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Kill the Gringo: The Life of Jack Vaughn—American diplomat, Director of the Peace Corps, US ambassador to Colombia and Panama, and conservationist

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Kill the Gringo is the wide-ranging, action-packed memoir of Jack Hood Vaughn, whose career in diplomacy, social advocacy and conservation spanned more than 25 jobs and 11 countries. A professional boxer during his college years, Jack joined the Marines in 1941, fighting in the battles of Guam and Okinawa during World War II. His rapport with people and facility with langua Kill the Gringo is the wide-ranging, action-packed memoir of Jack Hood Vaughn, whose career in diplomacy, social advocacy and conservation spanned more than 25 jobs and 11 countries. A professional boxer during his college years, Jack joined the Marines in 1941, fighting in the battles of Guam and Okinawa during World War II. His rapport with people and facility with language led to a speedy rise in international development in Latin America and Africa where he drew the attention of Vice President Lyndon Johnson during his visit to Senegal in 1961. Three years later, President Johnson appointed Jack ambassador to Panama when violent anti-American riots there led to a severing of diplomatic ties. As the second director of the Peace Corps, Jack presided over the largest number of volunteers in the organization’s history and the delicate handling of anti-Vietnam fervor among its ranks. After his foreign service career, Jack led the National Urban Coalition and Planned Parenthood during the turbulent late 60’s and early 70’s. A rural development job in Iran ended dramatically with the 1978 revolution, and Jack turned his focus to the environment, advising the Nature Conservancy and founding Conservation International in 1987. Told with Jacks’ humor and humility, his stories reveal an astonishingly varied, lively and distinguished career that lasted 50 years and earned him the nickname Peasant Ambassador.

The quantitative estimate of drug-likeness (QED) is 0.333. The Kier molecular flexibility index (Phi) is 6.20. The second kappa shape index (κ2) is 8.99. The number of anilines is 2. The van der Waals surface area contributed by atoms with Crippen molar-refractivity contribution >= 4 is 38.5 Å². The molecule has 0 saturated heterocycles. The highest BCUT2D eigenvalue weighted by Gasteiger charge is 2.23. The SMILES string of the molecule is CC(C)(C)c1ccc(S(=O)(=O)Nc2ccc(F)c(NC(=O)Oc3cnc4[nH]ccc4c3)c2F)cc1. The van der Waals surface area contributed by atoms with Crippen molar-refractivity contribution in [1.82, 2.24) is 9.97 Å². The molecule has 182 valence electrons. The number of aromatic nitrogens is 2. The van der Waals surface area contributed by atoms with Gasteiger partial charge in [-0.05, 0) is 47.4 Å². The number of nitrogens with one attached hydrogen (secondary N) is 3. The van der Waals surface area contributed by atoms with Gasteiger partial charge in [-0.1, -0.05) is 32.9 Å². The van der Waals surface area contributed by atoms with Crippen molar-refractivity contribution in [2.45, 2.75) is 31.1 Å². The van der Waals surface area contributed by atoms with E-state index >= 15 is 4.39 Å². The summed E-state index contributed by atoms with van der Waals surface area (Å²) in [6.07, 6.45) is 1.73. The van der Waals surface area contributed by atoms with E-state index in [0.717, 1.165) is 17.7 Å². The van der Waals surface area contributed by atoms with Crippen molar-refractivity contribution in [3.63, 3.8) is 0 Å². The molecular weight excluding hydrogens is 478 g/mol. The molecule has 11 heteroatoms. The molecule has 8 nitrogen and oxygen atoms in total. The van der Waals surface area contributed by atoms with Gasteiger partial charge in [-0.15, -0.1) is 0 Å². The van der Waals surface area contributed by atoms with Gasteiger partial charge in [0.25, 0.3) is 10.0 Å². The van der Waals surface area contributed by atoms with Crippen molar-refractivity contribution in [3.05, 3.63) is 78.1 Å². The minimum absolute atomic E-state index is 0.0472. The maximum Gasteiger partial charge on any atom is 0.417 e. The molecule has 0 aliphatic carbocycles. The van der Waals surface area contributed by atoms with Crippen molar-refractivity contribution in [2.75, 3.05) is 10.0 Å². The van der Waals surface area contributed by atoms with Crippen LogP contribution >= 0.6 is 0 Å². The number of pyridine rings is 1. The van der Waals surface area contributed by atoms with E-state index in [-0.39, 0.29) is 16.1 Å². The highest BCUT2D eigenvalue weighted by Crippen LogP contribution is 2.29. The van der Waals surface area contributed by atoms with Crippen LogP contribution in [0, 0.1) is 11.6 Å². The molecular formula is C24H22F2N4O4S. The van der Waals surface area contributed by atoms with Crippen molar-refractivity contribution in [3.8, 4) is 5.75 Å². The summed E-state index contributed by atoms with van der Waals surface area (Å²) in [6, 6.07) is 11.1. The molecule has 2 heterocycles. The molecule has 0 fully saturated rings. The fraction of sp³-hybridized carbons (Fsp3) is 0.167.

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Kill the Gringo is the wide-ranging, action-packed memoir of Jack Hood Vaughn, whose career in diplomacy, social advocacy and conservation spanned more than 25 jobs and 11 countries. A professional boxer during his college years, Jack joined the Marines in 1941, fighting in the battles of Guam and Okinawa during World War II. His rapport with people and facility with langua Kill the Gringo is the wide-ranging, action-packed memoir of Jack Hood Vaughn, whose career in diplomacy, social advocacy and conservation spanned more than 25 jobs and 11 countries. A professional boxer during his college years, Jack joined the Marines in 1941, fighting in the battles of Guam and Okinawa during World War II. His rapport with people and facility with language led to a speedy rise in international development in Latin America and Africa where he drew the attention of Vice President Lyndon Johnson during his visit to Senegal in 1961. Three years later, President Johnson appointed Jack ambassador to Panama when violent anti-American riots there led to a severing of diplomatic ties. As the second director of the Peace Corps, Jack presided over the largest number of volunteers in the organization’s history and the delicate handling of anti-Vietnam fervor among its ranks. After his foreign service career, Jack led the National Urban Coalition and Planned Parenthood during the turbulent late 60’s and early 70’s. A rural development job in Iran ended dramatically with the 1978 revolution, and Jack turned his focus to the environment, advising the Nature Conservancy and founding Conservation International in 1987. Told with Jacks’ humor and humility, his stories reveal an astonishingly varied, lively and distinguished career that lasted 50 years and earned him the nickname Peasant Ambassador.

47 review for Kill the Gringo: The Life of Jack Vaughn—American diplomat, Director of the Peace Corps, US ambassador to Colombia and Panama, and conservationist

  1. 4 out of 5

    Bob Nichols